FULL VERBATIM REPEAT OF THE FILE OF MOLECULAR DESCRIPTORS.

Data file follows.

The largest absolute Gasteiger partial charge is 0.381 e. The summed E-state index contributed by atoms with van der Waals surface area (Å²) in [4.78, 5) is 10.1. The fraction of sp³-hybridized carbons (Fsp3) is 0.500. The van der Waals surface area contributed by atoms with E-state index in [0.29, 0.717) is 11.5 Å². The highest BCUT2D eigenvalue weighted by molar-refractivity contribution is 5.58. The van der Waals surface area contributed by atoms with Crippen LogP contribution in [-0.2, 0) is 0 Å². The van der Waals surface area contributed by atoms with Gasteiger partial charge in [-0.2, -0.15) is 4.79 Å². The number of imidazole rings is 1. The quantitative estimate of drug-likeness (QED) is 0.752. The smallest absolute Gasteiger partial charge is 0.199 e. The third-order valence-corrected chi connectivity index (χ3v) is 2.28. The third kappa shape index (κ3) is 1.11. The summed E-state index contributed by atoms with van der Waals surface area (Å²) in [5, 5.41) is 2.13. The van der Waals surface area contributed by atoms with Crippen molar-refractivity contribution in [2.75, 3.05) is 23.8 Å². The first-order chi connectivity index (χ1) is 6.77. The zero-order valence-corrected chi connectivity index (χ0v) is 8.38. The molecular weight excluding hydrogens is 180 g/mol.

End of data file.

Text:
The largest absolute Gasteiger partial charge is 0.381 e. The summed E-state index contributed by atoms with van der Waals surface area (Å²) in [4.78, 5) is 10.1. The fraction of sp³-hybridized carbons (Fsp3) is 0.500. The van der Waals surface area contributed by atoms with E-state index in [0.29, 0.717) is 11.5 Å². The highest BCUT2D eigenvalue weighted by molar-refractivity contribution is 5.58. The van der Waals surface area contributed by atoms with Crippen LogP contribution in [-0.2, 0) is 0 Å². The van der Waals surface area contributed by atoms with Gasteiger partial charge in [-0.2, -0.15) is 4.79 Å². The number of imidazole rings is 1. The quantitative estimate of drug-likeness (QED) is 0.752. The smallest absolute Gasteiger partial charge is 0.199 e. The third-order valence-corrected chi connectivity index (χ3v) is 2.28. The third kappa shape index (κ3) is 1.11. The summed E-state index contributed by atoms with van der Waals surface area (Å²) in [5, 5.41) is 2.13. The van der Waals surface area contributed by atoms with Crippen molar-refractivity contribution in [2.75, 3.05) is 23.8 Å². The first-order chi connectivity index (χ1) is 6.77. The zero-order valence-corrected chi connectivity index (χ0v) is 8.38. The molecular weight excluding hydrogens is 180 g/mol.